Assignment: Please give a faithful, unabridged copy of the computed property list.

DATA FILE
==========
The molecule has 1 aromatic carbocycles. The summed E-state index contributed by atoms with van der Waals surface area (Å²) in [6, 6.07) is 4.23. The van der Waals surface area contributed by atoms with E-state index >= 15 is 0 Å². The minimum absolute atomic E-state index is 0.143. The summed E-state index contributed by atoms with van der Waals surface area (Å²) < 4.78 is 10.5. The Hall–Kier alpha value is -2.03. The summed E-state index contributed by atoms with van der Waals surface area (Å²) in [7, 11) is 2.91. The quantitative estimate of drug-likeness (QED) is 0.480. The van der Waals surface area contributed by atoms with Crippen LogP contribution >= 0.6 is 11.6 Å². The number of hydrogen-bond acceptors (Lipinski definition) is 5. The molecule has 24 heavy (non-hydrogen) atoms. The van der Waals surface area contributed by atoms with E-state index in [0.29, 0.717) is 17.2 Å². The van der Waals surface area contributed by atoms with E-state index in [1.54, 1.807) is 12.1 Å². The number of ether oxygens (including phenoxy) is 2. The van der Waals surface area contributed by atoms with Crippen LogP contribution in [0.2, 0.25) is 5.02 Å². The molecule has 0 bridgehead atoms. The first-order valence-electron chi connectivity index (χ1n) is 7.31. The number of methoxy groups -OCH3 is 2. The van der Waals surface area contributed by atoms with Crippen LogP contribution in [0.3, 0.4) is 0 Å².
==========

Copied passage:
The molecule has 1 aromatic carbocycles. The summed E-state index contributed by atoms with van der Waals surface area (Å²) in [6, 6.07) is 4.23. The van der Waals surface area contributed by atoms with E-state index >= 15 is 0 Å². The minimum absolute atomic E-state index is 0.143. The summed E-state index contributed by atoms with van der Waals surface area (Å²) < 4.78 is 10.5. The Hall–Kier alpha value is -2.03. The summed E-state index contributed by atoms with van der Waals surface area (Å²) in [7, 11) is 2.91. The quantitative estimate of drug-likeness (QED) is 0.480. The van der Waals surface area contributed by atoms with Crippen LogP contribution >= 0.6 is 11.6 Å². The number of hydrogen-bond acceptors (Lipinski definition) is 5. The molecule has 24 heavy (non-hydrogen) atoms. The van der Waals surface area contributed by atoms with E-state index in [0.29, 0.717) is 17.2 Å². The van der Waals surface area contributed by atoms with E-state index in [1.54, 1.807) is 12.1 Å². The number of ether oxygens (including phenoxy) is 2. The van der Waals surface area contributed by atoms with Crippen LogP contribution in [0.2, 0.25) is 5.02 Å². The molecule has 0 bridgehead atoms. The first-order valence-electron chi connectivity index (χ1n) is 7.31. The number of methoxy groups -OCH3 is 2. The van der Waals surface area contributed by atoms with Crippen LogP contribution in [0.3, 0.4) is 0 Å².